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Saturday, April 17, 2021

Getting a handle on how to hold cryptocurrencies

For purposes of this article, the term “cryptocurrencies” is used generically to refer to DLT (distributed ledger technology) platforms, such as bitcoin and ethereum, tokens or coins that have been developed on or derivative to a DLT platform, as well as other digital assets that represent something of value or are required for a user to access a software platform or service.

As cryptocurrencies start to become more accepted as an investable asset class, existing and new private fund sponsors, professional investors and institutional investors are examining the challenges of holding cryptocurrencies as part of existing portfolios or newly dedicated allocations. Many of these challenges are operational in nature, for example, how can these assets be held and accounted for? Others are regulatory in nature, for example, how do existing securities laws require investment advisers hold and safe-keep these assets?

An age-old dilemma presents itself again in the area: How do you apply rules and laws to new technologies that did not exist at the time the laws were written?

Without analyzing the pros and cons of the various methods of holding and controlling cryptocurrencies, we can break them down into two basic approaches.

Holding the assets directly (via private keys), generally in a hardware wallet or on paper, is the “direct method.” Using third parties to hold private keys, such as opening accounts on exchanges (GDAX, Kraken, etc.) or with custodians (Xapo, Kingdom Trust, etc.), is the “custodian method.”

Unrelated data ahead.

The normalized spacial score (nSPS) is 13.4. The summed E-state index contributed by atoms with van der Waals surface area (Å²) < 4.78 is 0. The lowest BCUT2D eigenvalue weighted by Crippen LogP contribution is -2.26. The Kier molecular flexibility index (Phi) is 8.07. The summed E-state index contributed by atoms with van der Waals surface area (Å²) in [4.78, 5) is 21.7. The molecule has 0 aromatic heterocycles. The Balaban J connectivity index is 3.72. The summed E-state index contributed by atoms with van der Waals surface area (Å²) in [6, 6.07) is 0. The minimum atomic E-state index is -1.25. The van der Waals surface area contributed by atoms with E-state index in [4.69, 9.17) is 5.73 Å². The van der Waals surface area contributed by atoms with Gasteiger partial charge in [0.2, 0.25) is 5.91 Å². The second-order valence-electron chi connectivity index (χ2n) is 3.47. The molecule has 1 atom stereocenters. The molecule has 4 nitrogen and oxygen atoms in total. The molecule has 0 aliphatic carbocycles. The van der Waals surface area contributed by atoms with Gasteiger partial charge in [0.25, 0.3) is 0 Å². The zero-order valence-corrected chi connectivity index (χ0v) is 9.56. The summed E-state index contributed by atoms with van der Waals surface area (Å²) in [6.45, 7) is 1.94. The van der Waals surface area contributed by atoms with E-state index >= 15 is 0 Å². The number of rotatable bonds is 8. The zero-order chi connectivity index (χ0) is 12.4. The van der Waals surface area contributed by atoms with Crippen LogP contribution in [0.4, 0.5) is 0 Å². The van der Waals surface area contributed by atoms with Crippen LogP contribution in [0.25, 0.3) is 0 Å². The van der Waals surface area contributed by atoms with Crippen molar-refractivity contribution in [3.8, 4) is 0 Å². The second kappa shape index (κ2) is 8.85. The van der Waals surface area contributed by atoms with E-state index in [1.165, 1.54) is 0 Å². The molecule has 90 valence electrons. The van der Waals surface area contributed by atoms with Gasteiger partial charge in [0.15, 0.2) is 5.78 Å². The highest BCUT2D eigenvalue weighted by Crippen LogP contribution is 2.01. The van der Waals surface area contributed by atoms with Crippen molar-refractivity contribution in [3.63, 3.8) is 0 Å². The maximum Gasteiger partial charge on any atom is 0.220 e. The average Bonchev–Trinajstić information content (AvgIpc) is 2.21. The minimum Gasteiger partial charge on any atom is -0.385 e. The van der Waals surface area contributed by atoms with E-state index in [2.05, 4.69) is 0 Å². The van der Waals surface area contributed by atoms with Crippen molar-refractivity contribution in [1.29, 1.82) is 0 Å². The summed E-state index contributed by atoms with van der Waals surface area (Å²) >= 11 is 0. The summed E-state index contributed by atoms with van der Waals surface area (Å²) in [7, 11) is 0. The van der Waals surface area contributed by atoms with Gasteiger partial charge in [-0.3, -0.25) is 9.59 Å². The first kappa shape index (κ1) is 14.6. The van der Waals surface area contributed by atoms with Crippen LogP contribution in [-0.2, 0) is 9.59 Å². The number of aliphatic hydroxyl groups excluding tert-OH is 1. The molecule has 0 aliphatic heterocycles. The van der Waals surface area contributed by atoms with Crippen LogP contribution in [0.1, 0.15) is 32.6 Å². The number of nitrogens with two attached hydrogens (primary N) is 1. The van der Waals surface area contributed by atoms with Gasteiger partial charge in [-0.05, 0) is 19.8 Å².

Aside from the many technical issues involved in deciding to use a direct method or a custodian method, there are special legal considerations that must be reviewed by investment advisers when considering whether to employ either method. These legal considerations arise out of an investment adviser’s status under the Investment Advisers Act of 1940, as amended (the “Advisers Act”), as either a registered investment adviser or an exempt reporting adviser (a limited reporting status available to investment advisers that only advise private funds and have less than $150 million of assets under management).

The legal considerations are further complicated for exempt reporting advisers as they may have different legal requirements depending on the state in which they are located. For example, certain exempt reporting advisers in Texas have to comply with the same “custody rules” promulgated under the Advisers Act, while exempt reporting advisers in California or New York may only be required to comply with a subset of those rules.

With respect to registered investment advisers (registered with either the Texas State Securities Board or the Securities and Exchange Commission), under Advisers Act Rule 206(4)-2, an investment adviser is required to maintain client “funds and securities” with a “qualified custodian.” To the extent that cryptocurrencies are treated as either “funds” or “securities” for purposes of the Advisers Act, those cryptocurrencies over which the adviser has custody must be maintained in a segregated account in the name of the client with an institution satisfying the Advisers Act’s definition of “qualified custodian.”

However, only a limited number of custodians in this space may currently meet this definition. And such a custodial service may come at a premium price.

As a result, in addition to the host of security and operational considerations involved in the selection of a custodian, extreme care must be taken in light of these regulatory obligations applicable to investment advisers.

In a rush to take advantage of the emergence of a new technology and capitalize on its investment prospects, investors should take care to evaluate the practical challenges to safeguarding their assets and consult legal counsel when investing on behalf of others.

Andrew Rosell and Gavin Fearey work in the Fort Worth offices of Winstead PC, a business law firm based in Texas with over 300 attorneys. Recently, both Rosell and Fearey have counseled a number of investment managers and other businesses that are either active in the cryptocurrency space or exploring blockchain opportunities.

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